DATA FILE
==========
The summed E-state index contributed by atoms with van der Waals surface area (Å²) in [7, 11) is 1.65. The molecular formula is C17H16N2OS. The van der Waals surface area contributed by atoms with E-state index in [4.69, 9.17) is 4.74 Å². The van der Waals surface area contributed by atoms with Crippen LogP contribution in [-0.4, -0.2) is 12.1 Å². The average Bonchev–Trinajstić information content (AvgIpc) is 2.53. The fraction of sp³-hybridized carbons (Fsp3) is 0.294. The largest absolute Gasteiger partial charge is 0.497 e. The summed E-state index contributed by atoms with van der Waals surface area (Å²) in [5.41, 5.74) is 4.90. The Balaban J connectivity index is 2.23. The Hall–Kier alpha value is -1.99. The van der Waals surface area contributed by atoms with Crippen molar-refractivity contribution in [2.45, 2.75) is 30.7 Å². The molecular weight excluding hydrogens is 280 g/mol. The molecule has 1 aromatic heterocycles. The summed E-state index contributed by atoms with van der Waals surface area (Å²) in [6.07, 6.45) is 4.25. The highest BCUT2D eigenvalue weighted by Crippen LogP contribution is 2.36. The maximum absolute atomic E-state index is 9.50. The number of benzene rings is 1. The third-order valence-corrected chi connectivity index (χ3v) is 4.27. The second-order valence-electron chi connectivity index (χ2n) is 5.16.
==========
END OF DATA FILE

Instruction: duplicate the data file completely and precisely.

The summed E-state index contributed by atoms with van der Waals surface area (Å²) in [7, 11) is 1.65. The molecular formula is C17H16N2OS. The van der Waals surface area contributed by atoms with E-state index in [4.69, 9.17) is 4.74 Å². The van der Waals surface area contributed by atoms with Crippen LogP contribution in [-0.4, -0.2) is 12.1 Å². The average Bonchev–Trinajstić information content (AvgIpc) is 2.53. The fraction of sp³-hybridized carbons (Fsp3) is 0.294. The largest absolute Gasteiger partial charge is 0.497 e. The summed E-state index contributed by atoms with van der Waals surface area (Å²) in [5.41, 5.74) is 4.90. The Balaban J connectivity index is 2.23. The Hall–Kier alpha value is -1.99. The van der Waals surface area contributed by atoms with Crippen molar-refractivity contribution in [2.45, 2.75) is 30.7 Å². The molecular weight excluding hydrogens is 280 g/mol. The molecule has 1 aromatic heterocycles. The summed E-state index contributed by atoms with van der Waals surface area (Å²) in [6.07, 6.45) is 4.25. The highest BCUT2D eigenvalue weighted by Crippen LogP contribution is 2.36. The maximum absolute atomic E-state index is 9.50. The number of benzene rings is 1. The third-order valence-corrected chi connectivity index (χ3v) is 4.27. The second-order valence-electron chi connectivity index (χ2n) is 5.16.